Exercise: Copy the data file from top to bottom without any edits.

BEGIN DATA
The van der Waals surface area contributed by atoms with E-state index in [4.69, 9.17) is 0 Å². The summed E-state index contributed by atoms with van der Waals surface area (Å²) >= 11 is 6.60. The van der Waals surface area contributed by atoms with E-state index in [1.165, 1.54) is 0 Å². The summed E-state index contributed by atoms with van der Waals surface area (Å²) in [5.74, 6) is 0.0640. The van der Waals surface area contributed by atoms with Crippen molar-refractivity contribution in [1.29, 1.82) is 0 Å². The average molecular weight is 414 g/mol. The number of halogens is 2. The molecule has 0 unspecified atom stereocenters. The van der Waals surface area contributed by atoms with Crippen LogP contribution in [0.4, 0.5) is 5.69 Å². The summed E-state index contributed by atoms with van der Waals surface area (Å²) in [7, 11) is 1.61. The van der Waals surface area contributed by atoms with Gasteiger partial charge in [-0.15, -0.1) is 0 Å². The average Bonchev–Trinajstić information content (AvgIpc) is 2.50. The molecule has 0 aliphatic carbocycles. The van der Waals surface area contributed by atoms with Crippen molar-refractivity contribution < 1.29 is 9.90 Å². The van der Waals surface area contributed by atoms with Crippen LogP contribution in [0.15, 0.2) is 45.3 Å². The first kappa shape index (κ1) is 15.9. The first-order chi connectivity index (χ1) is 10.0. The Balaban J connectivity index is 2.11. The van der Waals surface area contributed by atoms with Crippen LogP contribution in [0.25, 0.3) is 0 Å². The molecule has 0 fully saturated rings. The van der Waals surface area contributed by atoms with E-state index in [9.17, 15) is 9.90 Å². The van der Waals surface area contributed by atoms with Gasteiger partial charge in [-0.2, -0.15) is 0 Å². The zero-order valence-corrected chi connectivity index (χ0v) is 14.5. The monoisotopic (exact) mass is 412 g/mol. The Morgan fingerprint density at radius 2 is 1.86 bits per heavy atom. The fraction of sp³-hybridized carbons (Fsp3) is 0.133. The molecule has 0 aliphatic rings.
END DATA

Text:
The van der Waals surface area contributed by atoms with E-state index in [4.69, 9.17) is 0 Å². The summed E-state index contributed by atoms with van der Waals surface area (Å²) >= 11 is 6.60. The van der Waals surface area contributed by atoms with E-state index in [1.165, 1.54) is 0 Å². The summed E-state index contributed by atoms with van der Waals surface area (Å²) in [5.74, 6) is 0.0640. The van der Waals surface area contributed by atoms with Crippen molar-refractivity contribution in [1.29, 1.82) is 0 Å². The average molecular weight is 414 g/mol. The number of halogens is 2. The molecule has 0 unspecified atom stereocenters. The van der Waals surface area contributed by atoms with Crippen LogP contribution in [0.4, 0.5) is 5.69 Å². The summed E-state index contributed by atoms with van der Waals surface area (Å²) in [7, 11) is 1.61. The van der Waals surface area contributed by atoms with Gasteiger partial charge in [-0.15, -0.1) is 0 Å². The average Bonchev–Trinajstić information content (AvgIpc) is 2.50. The molecule has 0 aliphatic carbocycles. The van der Waals surface area contributed by atoms with Crippen molar-refractivity contribution < 1.29 is 9.90 Å². The van der Waals surface area contributed by atoms with Crippen LogP contribution in [0.15, 0.2) is 45.3 Å². The first kappa shape index (κ1) is 15.9. The first-order chi connectivity index (χ1) is 10.0. The Balaban J connectivity index is 2.11. The van der Waals surface area contributed by atoms with Crippen LogP contribution in [0.25, 0.3) is 0 Å². The molecule has 0 fully saturated rings. The van der Waals surface area contributed by atoms with E-state index in [9.17, 15) is 9.90 Å². The van der Waals surface area contributed by atoms with Gasteiger partial charge in [-0.2, -0.15) is 0 Å². The zero-order valence-corrected chi connectivity index (χ0v) is 14.5. The monoisotopic (exact) mass is 412 g/mol. The Morgan fingerprint density at radius 2 is 1.86 bits per heavy atom. The fraction of sp³-hybridized carbons (Fsp3) is 0.133. The molecule has 0 aliphatic rings.